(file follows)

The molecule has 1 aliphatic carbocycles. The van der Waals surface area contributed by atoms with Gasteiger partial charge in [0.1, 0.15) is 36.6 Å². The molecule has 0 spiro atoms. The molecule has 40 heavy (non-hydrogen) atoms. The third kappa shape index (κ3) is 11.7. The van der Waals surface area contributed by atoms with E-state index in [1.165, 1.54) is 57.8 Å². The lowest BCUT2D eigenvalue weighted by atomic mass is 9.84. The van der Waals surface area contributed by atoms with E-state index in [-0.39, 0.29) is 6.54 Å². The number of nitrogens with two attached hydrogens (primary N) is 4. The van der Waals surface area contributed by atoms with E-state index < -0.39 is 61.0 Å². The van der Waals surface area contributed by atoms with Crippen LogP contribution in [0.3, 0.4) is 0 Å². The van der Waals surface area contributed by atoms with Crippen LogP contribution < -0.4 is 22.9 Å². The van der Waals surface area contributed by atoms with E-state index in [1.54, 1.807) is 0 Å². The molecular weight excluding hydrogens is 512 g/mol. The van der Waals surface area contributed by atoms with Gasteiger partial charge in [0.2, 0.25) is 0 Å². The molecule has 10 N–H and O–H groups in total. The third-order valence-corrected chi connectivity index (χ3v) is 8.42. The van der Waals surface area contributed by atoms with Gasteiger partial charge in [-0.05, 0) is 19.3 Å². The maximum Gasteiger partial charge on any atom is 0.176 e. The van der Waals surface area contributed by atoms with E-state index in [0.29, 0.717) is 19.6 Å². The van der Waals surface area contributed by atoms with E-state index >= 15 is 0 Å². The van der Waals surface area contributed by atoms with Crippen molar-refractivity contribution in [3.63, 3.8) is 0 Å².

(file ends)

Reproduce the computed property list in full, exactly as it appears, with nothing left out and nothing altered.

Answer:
The molecule has 1 aliphatic carbocycles. The van der Waals surface area contributed by atoms with Gasteiger partial charge in [0.1, 0.15) is 36.6 Å². The molecule has 0 spiro atoms. The molecule has 40 heavy (non-hydrogen) atoms. The third kappa shape index (κ3) is 11.7. The van der Waals surface area contributed by atoms with E-state index in [1.165, 1.54) is 57.8 Å². The lowest BCUT2D eigenvalue weighted by atomic mass is 9.84. The van der Waals surface area contributed by atoms with E-state index in [-0.39, 0.29) is 6.54 Å². The number of nitrogens with two attached hydrogens (primary N) is 4. The van der Waals surface area contributed by atoms with E-state index < -0.39 is 61.0 Å². The van der Waals surface area contributed by atoms with Crippen LogP contribution in [0.3, 0.4) is 0 Å². The van der Waals surface area contributed by atoms with Crippen LogP contribution < -0.4 is 22.9 Å². The van der Waals surface area contributed by atoms with E-state index in [1.54, 1.807) is 0 Å². The molecular weight excluding hydrogens is 512 g/mol. The van der Waals surface area contributed by atoms with Gasteiger partial charge in [0.2, 0.25) is 0 Å². The molecule has 10 N–H and O–H groups in total. The third-order valence-corrected chi connectivity index (χ3v) is 8.42. The van der Waals surface area contributed by atoms with Gasteiger partial charge in [-0.05, 0) is 19.3 Å². The maximum Gasteiger partial charge on any atom is 0.176 e. The van der Waals surface area contributed by atoms with E-state index in [0.29, 0.717) is 19.6 Å². The van der Waals surface area contributed by atoms with E-state index >= 15 is 0 Å². The van der Waals surface area contributed by atoms with Crippen molar-refractivity contribution in [3.63, 3.8) is 0 Å².